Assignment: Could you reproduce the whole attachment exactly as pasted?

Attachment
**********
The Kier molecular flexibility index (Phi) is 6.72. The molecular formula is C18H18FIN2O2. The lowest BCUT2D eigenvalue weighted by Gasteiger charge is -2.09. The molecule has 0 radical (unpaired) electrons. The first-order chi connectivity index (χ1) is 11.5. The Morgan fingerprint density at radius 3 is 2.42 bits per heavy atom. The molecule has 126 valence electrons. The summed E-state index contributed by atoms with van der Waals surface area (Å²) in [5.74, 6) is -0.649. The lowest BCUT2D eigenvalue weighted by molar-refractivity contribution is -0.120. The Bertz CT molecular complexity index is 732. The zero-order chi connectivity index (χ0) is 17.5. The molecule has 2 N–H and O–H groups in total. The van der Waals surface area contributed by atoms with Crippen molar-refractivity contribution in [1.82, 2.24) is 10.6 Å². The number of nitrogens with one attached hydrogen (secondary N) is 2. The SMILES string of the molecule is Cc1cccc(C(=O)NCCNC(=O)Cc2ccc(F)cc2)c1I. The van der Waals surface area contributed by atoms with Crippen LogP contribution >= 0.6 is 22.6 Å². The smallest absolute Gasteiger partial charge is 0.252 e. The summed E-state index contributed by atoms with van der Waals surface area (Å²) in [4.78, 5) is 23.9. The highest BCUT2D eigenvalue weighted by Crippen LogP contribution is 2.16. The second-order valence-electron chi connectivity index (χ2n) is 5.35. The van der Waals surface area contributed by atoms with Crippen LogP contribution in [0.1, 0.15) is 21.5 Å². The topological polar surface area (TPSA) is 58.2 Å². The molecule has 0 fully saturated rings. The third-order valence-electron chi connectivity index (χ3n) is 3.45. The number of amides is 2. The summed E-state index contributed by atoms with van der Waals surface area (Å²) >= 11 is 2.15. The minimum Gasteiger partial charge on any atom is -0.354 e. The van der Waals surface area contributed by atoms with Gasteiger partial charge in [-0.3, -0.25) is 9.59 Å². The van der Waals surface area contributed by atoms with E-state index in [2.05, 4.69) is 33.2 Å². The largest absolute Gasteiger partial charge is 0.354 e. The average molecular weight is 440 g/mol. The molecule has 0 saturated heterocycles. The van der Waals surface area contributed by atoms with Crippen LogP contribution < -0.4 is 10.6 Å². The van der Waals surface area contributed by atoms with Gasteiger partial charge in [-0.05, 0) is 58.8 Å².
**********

The Kier molecular flexibility index (Phi) is 6.72. The molecular formula is C18H18FIN2O2. The lowest BCUT2D eigenvalue weighted by Gasteiger charge is -2.09. The molecule has 0 radical (unpaired) electrons. The first-order chi connectivity index (χ1) is 11.5. The Morgan fingerprint density at radius 3 is 2.42 bits per heavy atom. The molecule has 126 valence electrons. The summed E-state index contributed by atoms with van der Waals surface area (Å²) in [5.74, 6) is -0.649. The lowest BCUT2D eigenvalue weighted by molar-refractivity contribution is -0.120. The Bertz CT molecular complexity index is 732. The zero-order chi connectivity index (χ0) is 17.5. The molecule has 2 N–H and O–H groups in total. The van der Waals surface area contributed by atoms with Crippen molar-refractivity contribution in [1.82, 2.24) is 10.6 Å². The number of nitrogens with one attached hydrogen (secondary N) is 2. The SMILES string of the molecule is Cc1cccc(C(=O)NCCNC(=O)Cc2ccc(F)cc2)c1I. The van der Waals surface area contributed by atoms with Crippen LogP contribution >= 0.6 is 22.6 Å². The smallest absolute Gasteiger partial charge is 0.252 e. The summed E-state index contributed by atoms with van der Waals surface area (Å²) in [4.78, 5) is 23.9. The highest BCUT2D eigenvalue weighted by Crippen LogP contribution is 2.16. The second-order valence-electron chi connectivity index (χ2n) is 5.35. The van der Waals surface area contributed by atoms with Crippen LogP contribution in [0.1, 0.15) is 21.5 Å². The topological polar surface area (TPSA) is 58.2 Å². The molecule has 0 fully saturated rings. The third-order valence-electron chi connectivity index (χ3n) is 3.45. The number of amides is 2. The summed E-state index contributed by atoms with van der Waals surface area (Å²) >= 11 is 2.15. The minimum Gasteiger partial charge on any atom is -0.354 e. The van der Waals surface area contributed by atoms with Gasteiger partial charge in [-0.3, -0.25) is 9.59 Å². The van der Waals surface area contributed by atoms with E-state index in [2.05, 4.69) is 33.2 Å². The largest absolute Gasteiger partial charge is 0.354 e. The average molecular weight is 440 g/mol. The molecule has 0 saturated heterocycles. The van der Waals surface area contributed by atoms with Crippen LogP contribution < -0.4 is 10.6 Å². The van der Waals surface area contributed by atoms with Gasteiger partial charge in [-0.05, 0) is 58.8 Å².